Google has several projects including Google Maps, Google Sites, Google Groups, and even Google Mars.
It's mission statement is:

Google's mission is to organize the world's information and make it universally accessible and useful.

This page will mostly explain how to use Google's search box to maximize the efficiency of returning the results you want.

Google uses its own high tech system. Most information about its system is top secret. It is perhaps this that makes Google the most effective search engine today. The purpose of PageRank is to show the most likely page containing your query first. This is key, since returning pages in any other way, such as alphabetical, or publish date, is practically useless. The formula, called the PageRank Algorithm, is very top secret.
But basically, Google uses a sort of point system. Depending on the page's popularity, and the number of links directed towards it. The highest scoring pages are shown first. This, surprisingly, works quite well.

Entering your Query
1) Remember to only enter KEYWORDS. Refrain from typing full questions.
Ex: If I were to search, trying to find out what PageRank is, I would type "PageRank" versus "What is PageRank?"

2) Order matters. Google reads your query from left to right, the first word being the most important and the last word being the least important.
Try it: Type in a multi-word search such as "Cupertino Middle". Then, search the same words in a different order, "Middle Cupertino". You will receive slightly different results, although usually, the top results are similar, it is the later results that alter.
Note: Sometimes, ordering your words may help.
For example: Consider - "City of Sunnyvale in California". Better may be - "Sunnyvale California City of in".
Although it doesn't grammatically make much sense, it may subtly return more desired results.

3) Caps don't matter.
Try it: Search "California" then "california" the results will be the same.

4) AND. Google assumes the word AND between every word you type.
Ex: Cats and dogs can be searched for by simply entering "cats dogs".  AND is assumed in between cats and dogs, and caps don't matter.

5) OR. Since Google assumes AND in between every word, to search for either this or that, add in the OR operator. OR must be in full caps, otherwise, it will be ignored (see 8).
Ex: Cats or dogs can be searched for by simply entering "cats OR dogs". OR is then used instead of AND and results for either cats or dogs will appear, however cat results may appear first since that is the first word.

6) -. To exclude a word from your searches, add in the "-" operator.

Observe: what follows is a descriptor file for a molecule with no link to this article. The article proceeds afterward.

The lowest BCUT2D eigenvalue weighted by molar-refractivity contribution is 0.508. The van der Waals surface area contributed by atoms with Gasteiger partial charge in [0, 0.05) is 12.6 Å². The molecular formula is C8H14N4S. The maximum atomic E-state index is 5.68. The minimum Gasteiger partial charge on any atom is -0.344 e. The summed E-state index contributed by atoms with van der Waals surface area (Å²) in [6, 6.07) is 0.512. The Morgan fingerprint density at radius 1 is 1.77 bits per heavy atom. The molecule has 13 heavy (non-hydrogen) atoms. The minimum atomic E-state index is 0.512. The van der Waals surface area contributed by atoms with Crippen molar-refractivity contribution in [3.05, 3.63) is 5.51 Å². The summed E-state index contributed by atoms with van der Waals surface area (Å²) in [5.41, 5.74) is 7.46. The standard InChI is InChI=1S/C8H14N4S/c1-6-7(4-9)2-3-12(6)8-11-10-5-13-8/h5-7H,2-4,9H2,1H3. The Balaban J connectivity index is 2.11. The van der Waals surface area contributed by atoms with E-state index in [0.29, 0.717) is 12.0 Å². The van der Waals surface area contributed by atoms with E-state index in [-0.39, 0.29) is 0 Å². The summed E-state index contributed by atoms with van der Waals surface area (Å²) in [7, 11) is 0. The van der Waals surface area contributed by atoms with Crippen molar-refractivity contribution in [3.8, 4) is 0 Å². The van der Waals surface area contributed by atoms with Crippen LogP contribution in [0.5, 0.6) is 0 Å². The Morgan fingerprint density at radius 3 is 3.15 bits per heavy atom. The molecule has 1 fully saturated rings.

Ex: By searching bass, you will get results about music and fish. If you only want music, you could throw in the word music first ("music bass") or you can exclude fish (bass -fish).

7) Letter Wildcards. In most search engines you can use a * to indicate a wildcard. But not Google. Its automatic.
Ex: For most engines like Yahoo!, typing "book*" would return "books", "bookstore", "bookkeeper". In Google, simply typing "book" will automatically return the same results.

8) Word Wildcards. You can however use wildcards to stand for whole words.
Ex: If you are surching for MLK Jr.'s "I Have a Dream Speech", but you forgot some of the words, you could search "i have * * speech". You could use multiple wildcards, but too many will make your search worthless. "i * * *".

9) Excluded words. AKA "stop words". Google ignores these words in your search.
These include: and (it is already assumed, see 4), the, where, how, what, or (if not in full caps, see 5), etc., certain single digits, and certain single letters ("a").

10) Insisting on Stop Words. If you really want to search using a stop word, enter the + operator before it and it will be included in the results.
Ex: "+Where +is Sunnyvale, California".

11) Exact phrase. If you are searching for something like a name, or a quote, it may be wise to enclose it in " " marks to tell Google you are looking for that phrase and it must be in that order.
Ex: " "barnum and bailey the greatest show on earth" " versus "barnum +and bailey +the greatest show +on earth".

12) Words that don't appear together. If you are searching for a document, and forgot what's in between to words, you could search using this format....
Ex: " "dear joe, * sincerely dave" "

13) Specific filetypes. Use the filetype operator to search for specific types of files.
Ex: If you are searching for only PDF's, type "filetype:pdf airplanes"
Ex2: If you do not want PDF's, type "-filetype:pdf airplanes"

Here's a list of extensions to plug in to your searches:
Adobe Portable Document Format (pdf)
Adobe PostScript (ps)
Autodesk (dwf)
Google Earth (kml OR kmz)
Lotus 1-2-3 (wk1 OR wk2 OR wk3 OR wk4 OR wk5 OR wki OR wks OR wku)
Lotus WordPro (lwp)
MacWrite (mw)
Microsoft Excel (xls)
Microsoft PowerPoint (ppt)
Microsoft Word (doc)
Microsoft Works (wdb OR wks OR wps)
Microsoft Write (wri)
Rich Text Format (rtf)
shockwave flash (swf)
Text (ans OR txt)

14) Specific domain. Use the site operator.
Ex: To search only .edu websites: " space"

15) Specific site. Use the site operator again.
Ex: "site: Googling"

16) Searching only page titles. Use intitle for one word, and allintitle for multiple words.
Ex: "intitle:honda"
Ex2: "allintitle:honda ford toyota"

17) Searching only url's. Use inurl and allinurl in a similar manner.
Ex: "inurl:google"
Ex2: "allinurl:google sites thehynescmsbears"

18) Searching only body text. Use intext and allintext, again, in the same way.
Ex: "intext:googling"
Ex2: "allintext:googling pagerank overview"

19) Searching for a range of numbers. Use the ... operator.
Ex: Search for all numbers between 100 and 150. "100...150"

20) Searching for pages linking to a specific page. This will display all pages that have a link, linking to the page you enter.
Ex: link:

That's It!
Try it out below or on Google's homepage.